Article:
Government awaits first legal opposition to Brexit in high court

Gavel

The first legal challenge aimed at preventing Theresa May from initiating Britain’s withdrawal from the European Union will begin as lawyers seek to argue that only parliament – not the prime minister – can authorise the signing of article 50 which launches the UK’s formal withdrawal process.

The case, due to be heard in the high court on Tuesday, has been brought by Deir Dos Santos, a British citizen who works as a hairdresser. He has been subjected to internet abuse since his involvement was revealed.

The politically sensitive hearing will be before two senior judges in the divisional court – the president of the Queen’s Bench division, Sir Brian Leveson, and Mr Justice Cranston, who was formerly an MP and solicitor general during Tony Blair’s government. It is likely to hear some opening arguments but also deal with preliminary matters such as whether a similar challenge, brought by the law firm Mishcon de Reya, will be joined together in one combined case.

Article 50 explainer

Brexit supporters staged a demonstration outside the firm’s London office on Thursday with a banner and placards declaring “Invoke article 50 now” and “Uphold the Brexit vote”.

The Dos Santos claim argues: “The result of the referendum is not legally binding in the sense that it is advisory only and there is no obligation [on the government] to give effect to the referendum decision.

“However the [previous] prime minister has stated on numerous occasions that it is his intention to give effect to the referendum decision and organise the United Kingdom’s withdrawal from the European Union.

“The extract from [Cameron’s] resignation speech ... makes it clear that [the government] is of the view that the prime minister of the day has the power under article 50 (2) of the Lisbon treaty to trigger article 50 without reference to parliament.”

The government says its powers are based on the royal prerogative.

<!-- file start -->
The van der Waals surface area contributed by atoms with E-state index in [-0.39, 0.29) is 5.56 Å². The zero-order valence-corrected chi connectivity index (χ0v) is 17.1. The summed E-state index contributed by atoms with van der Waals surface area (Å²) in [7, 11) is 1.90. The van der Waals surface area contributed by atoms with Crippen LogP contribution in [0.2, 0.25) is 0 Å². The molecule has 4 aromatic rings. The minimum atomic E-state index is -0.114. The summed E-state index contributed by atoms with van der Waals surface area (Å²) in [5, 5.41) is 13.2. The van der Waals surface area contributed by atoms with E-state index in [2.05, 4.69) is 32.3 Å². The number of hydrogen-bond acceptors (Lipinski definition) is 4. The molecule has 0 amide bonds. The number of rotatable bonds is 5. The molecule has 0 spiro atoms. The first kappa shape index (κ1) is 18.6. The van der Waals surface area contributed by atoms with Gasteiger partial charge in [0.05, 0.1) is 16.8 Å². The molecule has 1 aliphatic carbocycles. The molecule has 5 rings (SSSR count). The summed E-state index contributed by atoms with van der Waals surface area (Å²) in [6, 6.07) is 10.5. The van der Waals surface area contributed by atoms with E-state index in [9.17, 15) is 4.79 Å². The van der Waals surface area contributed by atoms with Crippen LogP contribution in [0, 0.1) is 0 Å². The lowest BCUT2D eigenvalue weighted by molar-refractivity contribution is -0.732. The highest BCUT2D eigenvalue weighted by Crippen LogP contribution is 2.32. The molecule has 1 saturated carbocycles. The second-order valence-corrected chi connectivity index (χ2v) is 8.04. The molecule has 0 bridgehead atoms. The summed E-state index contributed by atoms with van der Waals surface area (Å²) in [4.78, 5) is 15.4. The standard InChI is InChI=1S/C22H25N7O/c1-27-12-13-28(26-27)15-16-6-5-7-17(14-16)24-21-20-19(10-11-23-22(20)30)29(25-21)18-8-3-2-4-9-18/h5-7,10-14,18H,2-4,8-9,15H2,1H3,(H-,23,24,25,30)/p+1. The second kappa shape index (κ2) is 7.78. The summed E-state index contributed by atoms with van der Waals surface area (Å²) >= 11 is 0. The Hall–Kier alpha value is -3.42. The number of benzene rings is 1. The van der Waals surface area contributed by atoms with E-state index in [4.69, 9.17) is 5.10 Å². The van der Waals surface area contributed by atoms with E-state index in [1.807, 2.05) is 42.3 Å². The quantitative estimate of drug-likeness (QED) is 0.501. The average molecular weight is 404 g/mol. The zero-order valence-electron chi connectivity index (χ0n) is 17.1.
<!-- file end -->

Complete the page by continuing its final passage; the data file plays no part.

That approach, Santos’s lawyers maintain , is “ultra vires” – beyond the legitimate powers of the government – because under the UK’s constitutional requirements, notification to the EU council of withdrawal “can only be given with the prior authorisation of the UK parliament”.

Dominic Chambers QC, an expert in international and commercial law from Maitland Chambers in London, and Jessica Simor QC, of Matrix Chambers, are acting for Dos Santos. The London law firm Edwin Coe is coordinating the Dos Santos case. The government will be represented by James Eadie QC and Jason Copple QC.

David Greene, a partner at Edwin Coe, told the Guardian that since there was no immediate threat of the government triggering article 50, a full hearing of the issues may be delayed until the autumn. “We have not received a response to our judicial review challenge,” he said. Lawyers representing expatriate Britons living in France are expected to join the case.

The majority of MPs at Westminster are in favour of Britain remaining inside the EU. Moves to hand parliament ultimate authority over article 50 have been criticised as a devious and underhand means of frustrating Brexit.

Santos’s lawyers insist the legal challenge is concerned with the constitutional principle of parliamentary sovereignty rather than being engineered for a particular political outcome. Santos, it is said, is not seeking to challenge the result of the referendum, nor is he trying to halt Brexit.

Whether the majority of MPs who support remaining in the EU may now feel morally bound to vote in favour of Brexit if the issue comes to parliament is another question.

Powered by Guardian.co.ukThis article was written by Owen Bowcott Legal affairs correspondent, for theguardian.com on Tuesday 19th July 2016 06.00 Europe/Londonguardian.co.uk © Guardian News and Media Limited 2010